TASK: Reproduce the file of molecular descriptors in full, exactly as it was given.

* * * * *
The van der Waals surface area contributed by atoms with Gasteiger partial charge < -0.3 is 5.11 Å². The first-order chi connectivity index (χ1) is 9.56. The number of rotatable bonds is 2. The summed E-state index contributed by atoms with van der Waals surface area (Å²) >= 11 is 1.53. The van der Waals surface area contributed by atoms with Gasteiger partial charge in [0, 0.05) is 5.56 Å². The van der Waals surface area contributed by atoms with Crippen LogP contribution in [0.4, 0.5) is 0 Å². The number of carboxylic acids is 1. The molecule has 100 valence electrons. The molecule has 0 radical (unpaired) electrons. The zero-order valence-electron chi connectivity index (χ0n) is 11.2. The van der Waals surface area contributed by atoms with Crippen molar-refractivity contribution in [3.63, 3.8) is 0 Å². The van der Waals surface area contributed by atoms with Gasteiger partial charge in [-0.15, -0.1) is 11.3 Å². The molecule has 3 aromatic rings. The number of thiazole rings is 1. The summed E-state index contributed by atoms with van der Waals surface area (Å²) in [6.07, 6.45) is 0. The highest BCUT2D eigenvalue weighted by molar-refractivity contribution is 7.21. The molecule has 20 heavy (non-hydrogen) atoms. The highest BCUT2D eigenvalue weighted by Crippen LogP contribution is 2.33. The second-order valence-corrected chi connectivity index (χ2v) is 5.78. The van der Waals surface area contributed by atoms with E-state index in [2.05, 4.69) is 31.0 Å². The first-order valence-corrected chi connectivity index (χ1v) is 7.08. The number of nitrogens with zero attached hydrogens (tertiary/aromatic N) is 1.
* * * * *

The van der Waals surface area contributed by atoms with Gasteiger partial charge < -0.3 is 5.11 Å². The first-order chi connectivity index (χ1) is 9.56. The number of rotatable bonds is 2. The summed E-state index contributed by atoms with van der Waals surface area (Å²) >= 11 is 1.53. The van der Waals surface area contributed by atoms with Gasteiger partial charge in [0, 0.05) is 5.56 Å². The van der Waals surface area contributed by atoms with Crippen LogP contribution in [0.4, 0.5) is 0 Å². The number of carboxylic acids is 1. The molecule has 100 valence electrons. The molecule has 0 radical (unpaired) electrons. The zero-order valence-electron chi connectivity index (χ0n) is 11.2. The van der Waals surface area contributed by atoms with Crippen molar-refractivity contribution in [3.63, 3.8) is 0 Å². The van der Waals surface area contributed by atoms with Gasteiger partial charge in [-0.15, -0.1) is 11.3 Å². The molecule has 3 aromatic rings. The number of thiazole rings is 1. The summed E-state index contributed by atoms with van der Waals surface area (Å²) in [6.07, 6.45) is 0. The highest BCUT2D eigenvalue weighted by molar-refractivity contribution is 7.21. The molecule has 20 heavy (non-hydrogen) atoms. The highest BCUT2D eigenvalue weighted by Crippen LogP contribution is 2.33. The second-order valence-corrected chi connectivity index (χ2v) is 5.78. The van der Waals surface area contributed by atoms with E-state index in [2.05, 4.69) is 31.0 Å². The first-order valence-corrected chi connectivity index (χ1v) is 7.08. The number of nitrogens with zero attached hydrogens (tertiary/aromatic N) is 1.